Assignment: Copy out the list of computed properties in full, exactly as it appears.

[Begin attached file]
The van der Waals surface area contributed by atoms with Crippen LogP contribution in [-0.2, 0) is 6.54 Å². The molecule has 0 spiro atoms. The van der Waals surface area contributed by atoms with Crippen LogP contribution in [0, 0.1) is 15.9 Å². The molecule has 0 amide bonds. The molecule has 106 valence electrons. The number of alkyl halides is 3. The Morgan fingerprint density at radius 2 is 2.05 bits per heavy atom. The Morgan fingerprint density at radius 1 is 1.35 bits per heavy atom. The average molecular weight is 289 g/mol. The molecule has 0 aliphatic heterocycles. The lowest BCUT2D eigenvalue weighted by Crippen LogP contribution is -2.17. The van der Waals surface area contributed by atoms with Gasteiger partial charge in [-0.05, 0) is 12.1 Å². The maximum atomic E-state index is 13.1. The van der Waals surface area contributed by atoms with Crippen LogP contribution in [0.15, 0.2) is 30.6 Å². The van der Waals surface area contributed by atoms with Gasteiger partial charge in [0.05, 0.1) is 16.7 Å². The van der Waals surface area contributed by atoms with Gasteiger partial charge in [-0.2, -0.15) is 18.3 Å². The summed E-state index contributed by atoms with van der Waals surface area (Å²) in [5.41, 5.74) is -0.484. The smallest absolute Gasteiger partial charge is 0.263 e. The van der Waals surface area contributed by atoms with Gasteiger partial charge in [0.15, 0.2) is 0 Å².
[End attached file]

The van der Waals surface area contributed by atoms with Crippen LogP contribution in [-0.2, 0) is 6.54 Å². The molecule has 0 spiro atoms. The van der Waals surface area contributed by atoms with Crippen LogP contribution in [0, 0.1) is 15.9 Å². The molecule has 0 amide bonds. The molecule has 106 valence electrons. The number of alkyl halides is 3. The Morgan fingerprint density at radius 2 is 2.05 bits per heavy atom. The Morgan fingerprint density at radius 1 is 1.35 bits per heavy atom. The average molecular weight is 289 g/mol. The molecule has 0 aliphatic heterocycles. The lowest BCUT2D eigenvalue weighted by Crippen LogP contribution is -2.17. The van der Waals surface area contributed by atoms with Gasteiger partial charge in [-0.05, 0) is 12.1 Å². The maximum atomic E-state index is 13.1. The van der Waals surface area contributed by atoms with Crippen LogP contribution in [0.15, 0.2) is 30.6 Å². The van der Waals surface area contributed by atoms with Gasteiger partial charge in [0.05, 0.1) is 16.7 Å². The van der Waals surface area contributed by atoms with Gasteiger partial charge in [-0.2, -0.15) is 18.3 Å². The summed E-state index contributed by atoms with van der Waals surface area (Å²) in [5.41, 5.74) is -0.484. The smallest absolute Gasteiger partial charge is 0.263 e. The van der Waals surface area contributed by atoms with Gasteiger partial charge in [0.15, 0.2) is 0 Å².